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The Future of AI in Poland – Results of the Pre-consultations on the Implementation of the Artificial Intelligence Act

TECHNOLOGYThe Future of AI in Poland – Results of the Pre-consultations on the Implementation of the Artificial Intelligence Act

The Artificial Intelligence Act is the first law of its kind in the world, designed to comprehensively regulate the development and application of AI. The EU regulation requires member states to adapt their legal systems to effectively implement the new rules in practice. The Ministry of Digital Affairs has just concluded pre-consultations for the proposed implementation of the AI Act, with 50 entities participating.

“Our priority is to introduce legislation that is precise, concrete, and clear. Hence, our focus is on dialogue with non-governmental organizations, academic institutions, and business associations,” says Deputy Minister of Digital Affairs Dariusz Standerski. “Their input will help us create a user-friendly AI ecosystem. Today, we are designing solutions for many years to come. Their universality and adaptability to rapid technological changes will be crucial. I thank all participants of the pre-consultations for their valuable opinions and recommendations, which will help us diligently incorporate the act into the Polish legal system and wisely and responsibly develop the Polish AI sector,” he adds.

The pre-consultations focused on four key issues: the establishment of a new supervisory body, determining who should perform the function of the notifying authority, whether this should be the same institution or independent categories of stakeholders (e.g., authorities, institutions, organizations, enterprises, social groups, categories of citizens), and who should be prioritized in communication and educational activities related to the implementation of the European regulation.

Participants of the pre-consultations propose establishing a new market supervisory body. The vast majority of opinions suggested creating a new supervisory body for the AI market.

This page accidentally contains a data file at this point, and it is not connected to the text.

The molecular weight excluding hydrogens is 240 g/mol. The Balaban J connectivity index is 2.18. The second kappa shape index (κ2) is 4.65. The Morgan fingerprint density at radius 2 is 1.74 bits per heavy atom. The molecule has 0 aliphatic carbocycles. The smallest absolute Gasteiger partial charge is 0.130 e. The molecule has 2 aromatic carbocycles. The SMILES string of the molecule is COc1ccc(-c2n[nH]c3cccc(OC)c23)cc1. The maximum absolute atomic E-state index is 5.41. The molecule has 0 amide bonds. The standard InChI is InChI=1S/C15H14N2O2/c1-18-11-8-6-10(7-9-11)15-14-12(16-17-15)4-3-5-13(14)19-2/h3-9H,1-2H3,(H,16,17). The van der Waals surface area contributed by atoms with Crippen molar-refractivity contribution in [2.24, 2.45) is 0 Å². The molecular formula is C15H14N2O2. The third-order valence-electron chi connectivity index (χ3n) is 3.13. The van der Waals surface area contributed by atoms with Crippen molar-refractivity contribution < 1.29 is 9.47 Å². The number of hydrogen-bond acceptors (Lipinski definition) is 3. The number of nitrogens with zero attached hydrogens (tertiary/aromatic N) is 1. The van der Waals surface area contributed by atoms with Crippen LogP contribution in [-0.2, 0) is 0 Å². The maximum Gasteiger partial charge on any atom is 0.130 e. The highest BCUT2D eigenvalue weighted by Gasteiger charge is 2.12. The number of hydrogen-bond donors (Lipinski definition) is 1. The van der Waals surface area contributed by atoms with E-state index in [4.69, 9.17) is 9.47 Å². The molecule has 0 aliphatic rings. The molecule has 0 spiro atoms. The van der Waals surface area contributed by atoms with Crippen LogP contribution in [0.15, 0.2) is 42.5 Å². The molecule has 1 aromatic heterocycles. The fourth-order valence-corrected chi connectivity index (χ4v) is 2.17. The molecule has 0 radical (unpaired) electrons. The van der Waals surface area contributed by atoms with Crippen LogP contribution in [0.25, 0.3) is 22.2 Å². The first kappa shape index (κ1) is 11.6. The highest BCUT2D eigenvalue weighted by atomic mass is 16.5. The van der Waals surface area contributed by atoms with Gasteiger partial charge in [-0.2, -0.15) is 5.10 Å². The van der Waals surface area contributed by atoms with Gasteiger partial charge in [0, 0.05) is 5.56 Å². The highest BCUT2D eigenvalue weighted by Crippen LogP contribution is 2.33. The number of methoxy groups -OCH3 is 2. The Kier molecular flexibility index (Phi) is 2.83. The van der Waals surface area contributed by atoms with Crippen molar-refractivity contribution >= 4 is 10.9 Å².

This body would:

  • Serve as a single point of contact for the general public and other partners at both the member state and EU levels.
  • Review applications for authorizing high-risk AI systems and handle complaints from individuals affected by such systems.
  • Receive reports of serious incidents.
  • Collaborate with the Commission, advisory forum, and AI Council.

The market supervisory body, according to the Act, is to exercise its powers independently, impartially, and without bias.

Proponents of establishing a new body highlight several key arguments. They believe that existing institutions lack the appropriate competencies and resources. Additionally, they argue that creating a specialized agency responsible for the safe and legal development of AI will benefit both the public and private sectors. Furthermore, they claim that establishing a new body will help avoid potential competency disputes and conflicts of priorities among other institutions.

A minority of respondents believe that the supervisory body’s responsibilities should be assigned to an existing institution. In this context, entities such as the President of the Office of Competition and Consumer Protection (UOKiK), the President of the Personal Data Protection Office (UODO), the Chairman of the Financial Supervision Authority (KNF), the Chairman of the National Broadcasting Council (KRRiTV), the President of the Electronic Communications Office (UKE), or the Minister of Digital Affairs (MC) were mentioned.

There is no consensus among stakeholders regarding the notifying authority. Participants of the pre-consultations are divided on which entity should perform the function of the notifying authority. This authority is to develop and apply the necessary procedures in cooperation with EU partners to evaluate, designate, and notify conformity assessment bodies for AI systems and monitor them. In certain situations, it should also provide the Commission and member states with evidence confirming the competencies of the conformity assessment body. The notifying authority, as envisioned by the creators of the Act, should operate in a manner that guarantees high expert competence, confidentiality, impartiality, and a lack of conflicts of interest with the conformity assessment bodies.

Slightly more respondents support the idea of creating a new institution for this purpose (25 indications). Simultaneously, a significant number of participants believe that these tasks could be carried out by existing entities (19 indications). Among the existing institutions, the Polish Accreditation Center (PCA) was most frequently mentioned as a potential notifying authority.

A slight majority of those participating in the pre-consultations believe it would be better if the functions of the market supervisory body and the notifying authority were performed by the same institution in Poland (23 indications).

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